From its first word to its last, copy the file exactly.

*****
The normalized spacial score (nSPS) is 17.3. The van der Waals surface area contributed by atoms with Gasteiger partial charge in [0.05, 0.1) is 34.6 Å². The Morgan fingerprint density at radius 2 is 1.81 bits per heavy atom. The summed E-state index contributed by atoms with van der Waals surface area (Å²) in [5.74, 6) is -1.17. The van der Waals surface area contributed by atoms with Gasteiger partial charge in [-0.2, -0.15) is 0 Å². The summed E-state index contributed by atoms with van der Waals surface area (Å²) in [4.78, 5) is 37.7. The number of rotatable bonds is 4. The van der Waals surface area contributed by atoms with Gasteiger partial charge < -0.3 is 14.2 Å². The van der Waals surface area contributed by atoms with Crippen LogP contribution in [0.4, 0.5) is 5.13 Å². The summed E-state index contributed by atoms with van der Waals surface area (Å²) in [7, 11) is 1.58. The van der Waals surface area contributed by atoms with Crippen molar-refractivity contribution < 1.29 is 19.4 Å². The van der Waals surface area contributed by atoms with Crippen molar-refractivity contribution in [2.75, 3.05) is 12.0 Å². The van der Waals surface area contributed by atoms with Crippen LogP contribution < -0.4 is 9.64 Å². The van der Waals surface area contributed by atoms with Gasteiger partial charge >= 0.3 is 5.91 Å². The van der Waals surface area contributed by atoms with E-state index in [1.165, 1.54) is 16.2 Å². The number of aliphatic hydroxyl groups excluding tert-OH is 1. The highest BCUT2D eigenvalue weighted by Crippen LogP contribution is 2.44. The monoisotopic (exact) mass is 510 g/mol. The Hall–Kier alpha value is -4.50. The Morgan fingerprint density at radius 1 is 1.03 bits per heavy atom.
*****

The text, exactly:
The normalized spacial score (nSPS) is 17.3. The van der Waals surface area contributed by atoms with Gasteiger partial charge in [0.05, 0.1) is 34.6 Å². The Morgan fingerprint density at radius 2 is 1.81 bits per heavy atom. The summed E-state index contributed by atoms with van der Waals surface area (Å²) in [5.74, 6) is -1.17. The van der Waals surface area contributed by atoms with Gasteiger partial charge in [-0.2, -0.15) is 0 Å². The summed E-state index contributed by atoms with van der Waals surface area (Å²) in [4.78, 5) is 37.7. The number of rotatable bonds is 4. The van der Waals surface area contributed by atoms with Gasteiger partial charge < -0.3 is 14.2 Å². The van der Waals surface area contributed by atoms with Crippen LogP contribution in [0.4, 0.5) is 5.13 Å². The summed E-state index contributed by atoms with van der Waals surface area (Å²) in [7, 11) is 1.58. The van der Waals surface area contributed by atoms with Crippen molar-refractivity contribution < 1.29 is 19.4 Å². The van der Waals surface area contributed by atoms with Crippen molar-refractivity contribution in [2.75, 3.05) is 12.0 Å². The van der Waals surface area contributed by atoms with Crippen LogP contribution < -0.4 is 9.64 Å². The van der Waals surface area contributed by atoms with Gasteiger partial charge >= 0.3 is 5.91 Å². The van der Waals surface area contributed by atoms with E-state index in [1.165, 1.54) is 16.2 Å². The number of aliphatic hydroxyl groups excluding tert-OH is 1. The highest BCUT2D eigenvalue weighted by Crippen LogP contribution is 2.44. The monoisotopic (exact) mass is 510 g/mol. The Hall–Kier alpha value is -4.50. The Morgan fingerprint density at radius 1 is 1.03 bits per heavy atom.